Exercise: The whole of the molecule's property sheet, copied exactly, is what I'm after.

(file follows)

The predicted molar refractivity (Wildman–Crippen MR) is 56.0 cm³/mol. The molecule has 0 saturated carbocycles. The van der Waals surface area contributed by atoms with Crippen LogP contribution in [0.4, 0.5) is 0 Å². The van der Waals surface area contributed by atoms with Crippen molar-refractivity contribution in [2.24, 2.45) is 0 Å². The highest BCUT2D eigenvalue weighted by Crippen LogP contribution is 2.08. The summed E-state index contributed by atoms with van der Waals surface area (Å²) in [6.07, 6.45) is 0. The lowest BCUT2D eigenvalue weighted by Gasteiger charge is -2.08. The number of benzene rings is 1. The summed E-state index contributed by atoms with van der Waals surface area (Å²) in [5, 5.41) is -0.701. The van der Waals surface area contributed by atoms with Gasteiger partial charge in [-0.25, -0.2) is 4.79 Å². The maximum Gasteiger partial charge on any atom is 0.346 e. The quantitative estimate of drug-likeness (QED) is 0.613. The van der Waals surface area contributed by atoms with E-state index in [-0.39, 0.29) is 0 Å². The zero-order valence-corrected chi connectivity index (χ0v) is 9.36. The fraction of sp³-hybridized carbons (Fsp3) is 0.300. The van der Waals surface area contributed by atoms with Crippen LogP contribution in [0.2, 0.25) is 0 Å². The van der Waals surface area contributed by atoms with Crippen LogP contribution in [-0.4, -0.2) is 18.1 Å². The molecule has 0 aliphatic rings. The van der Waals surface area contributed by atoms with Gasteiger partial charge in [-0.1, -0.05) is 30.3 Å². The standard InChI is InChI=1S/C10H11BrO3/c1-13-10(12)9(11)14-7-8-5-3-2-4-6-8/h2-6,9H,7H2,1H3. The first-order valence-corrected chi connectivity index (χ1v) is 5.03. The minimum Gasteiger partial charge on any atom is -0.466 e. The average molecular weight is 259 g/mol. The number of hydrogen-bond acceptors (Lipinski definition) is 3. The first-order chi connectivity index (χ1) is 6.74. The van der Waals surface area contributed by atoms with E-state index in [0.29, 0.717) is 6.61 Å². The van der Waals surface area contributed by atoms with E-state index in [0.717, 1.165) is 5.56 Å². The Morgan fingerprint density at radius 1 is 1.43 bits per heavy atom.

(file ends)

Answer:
The predicted molar refractivity (Wildman–Crippen MR) is 56.0 cm³/mol. The molecule has 0 saturated carbocycles. The van der Waals surface area contributed by atoms with Crippen LogP contribution in [0.4, 0.5) is 0 Å². The van der Waals surface area contributed by atoms with Crippen molar-refractivity contribution in [2.24, 2.45) is 0 Å². The highest BCUT2D eigenvalue weighted by Crippen LogP contribution is 2.08. The summed E-state index contributed by atoms with van der Waals surface area (Å²) in [6.07, 6.45) is 0. The lowest BCUT2D eigenvalue weighted by Gasteiger charge is -2.08. The number of benzene rings is 1. The summed E-state index contributed by atoms with van der Waals surface area (Å²) in [5, 5.41) is -0.701. The van der Waals surface area contributed by atoms with Gasteiger partial charge in [-0.25, -0.2) is 4.79 Å². The maximum Gasteiger partial charge on any atom is 0.346 e. The quantitative estimate of drug-likeness (QED) is 0.613. The van der Waals surface area contributed by atoms with E-state index in [-0.39, 0.29) is 0 Å². The zero-order valence-corrected chi connectivity index (χ0v) is 9.36. The fraction of sp³-hybridized carbons (Fsp3) is 0.300. The van der Waals surface area contributed by atoms with Crippen LogP contribution in [0.2, 0.25) is 0 Å². The van der Waals surface area contributed by atoms with Crippen LogP contribution in [-0.4, -0.2) is 18.1 Å². The molecule has 0 aliphatic rings. The van der Waals surface area contributed by atoms with Gasteiger partial charge in [-0.1, -0.05) is 30.3 Å². The standard InChI is InChI=1S/C10H11BrO3/c1-13-10(12)9(11)14-7-8-5-3-2-4-6-8/h2-6,9H,7H2,1H3. The first-order valence-corrected chi connectivity index (χ1v) is 5.03. The minimum Gasteiger partial charge on any atom is -0.466 e. The average molecular weight is 259 g/mol. The number of hydrogen-bond acceptors (Lipinski definition) is 3. The first-order chi connectivity index (χ1) is 6.74. The van der Waals surface area contributed by atoms with E-state index in [0.29, 0.717) is 6.61 Å². The van der Waals surface area contributed by atoms with E-state index in [0.717, 1.165) is 5.56 Å². The Morgan fingerprint density at radius 1 is 1.43 bits per heavy atom.